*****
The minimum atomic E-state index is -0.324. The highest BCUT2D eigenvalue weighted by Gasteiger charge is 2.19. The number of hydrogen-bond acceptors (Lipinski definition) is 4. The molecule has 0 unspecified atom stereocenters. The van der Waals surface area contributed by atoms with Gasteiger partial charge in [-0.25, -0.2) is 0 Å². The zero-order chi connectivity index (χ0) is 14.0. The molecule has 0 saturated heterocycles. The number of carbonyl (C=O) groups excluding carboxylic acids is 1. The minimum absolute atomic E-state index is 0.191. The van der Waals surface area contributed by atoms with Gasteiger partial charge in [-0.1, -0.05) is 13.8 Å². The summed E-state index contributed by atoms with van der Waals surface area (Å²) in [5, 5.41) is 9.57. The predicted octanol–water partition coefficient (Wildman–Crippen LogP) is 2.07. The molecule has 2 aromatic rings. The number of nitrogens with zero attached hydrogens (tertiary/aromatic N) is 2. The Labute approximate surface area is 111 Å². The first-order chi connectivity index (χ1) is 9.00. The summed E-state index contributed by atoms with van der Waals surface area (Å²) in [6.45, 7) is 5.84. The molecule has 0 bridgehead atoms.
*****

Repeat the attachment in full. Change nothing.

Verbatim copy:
The minimum atomic E-state index is -0.324. The highest BCUT2D eigenvalue weighted by Gasteiger charge is 2.19. The number of hydrogen-bond acceptors (Lipinski definition) is 4. The molecule has 0 unspecified atom stereocenters. The van der Waals surface area contributed by atoms with Gasteiger partial charge in [-0.25, -0.2) is 0 Å². The zero-order chi connectivity index (χ0) is 14.0. The molecule has 0 saturated heterocycles. The number of carbonyl (C=O) groups excluding carboxylic acids is 1. The minimum absolute atomic E-state index is 0.191. The van der Waals surface area contributed by atoms with Gasteiger partial charge in [-0.1, -0.05) is 13.8 Å². The summed E-state index contributed by atoms with van der Waals surface area (Å²) in [5, 5.41) is 9.57. The predicted octanol–water partition coefficient (Wildman–Crippen LogP) is 2.07. The molecule has 2 aromatic rings. The number of nitrogens with zero attached hydrogens (tertiary/aromatic N) is 2. The Labute approximate surface area is 111 Å². The first-order chi connectivity index (χ1) is 9.00. The summed E-state index contributed by atoms with van der Waals surface area (Å²) in [6.45, 7) is 5.84. The molecule has 0 bridgehead atoms.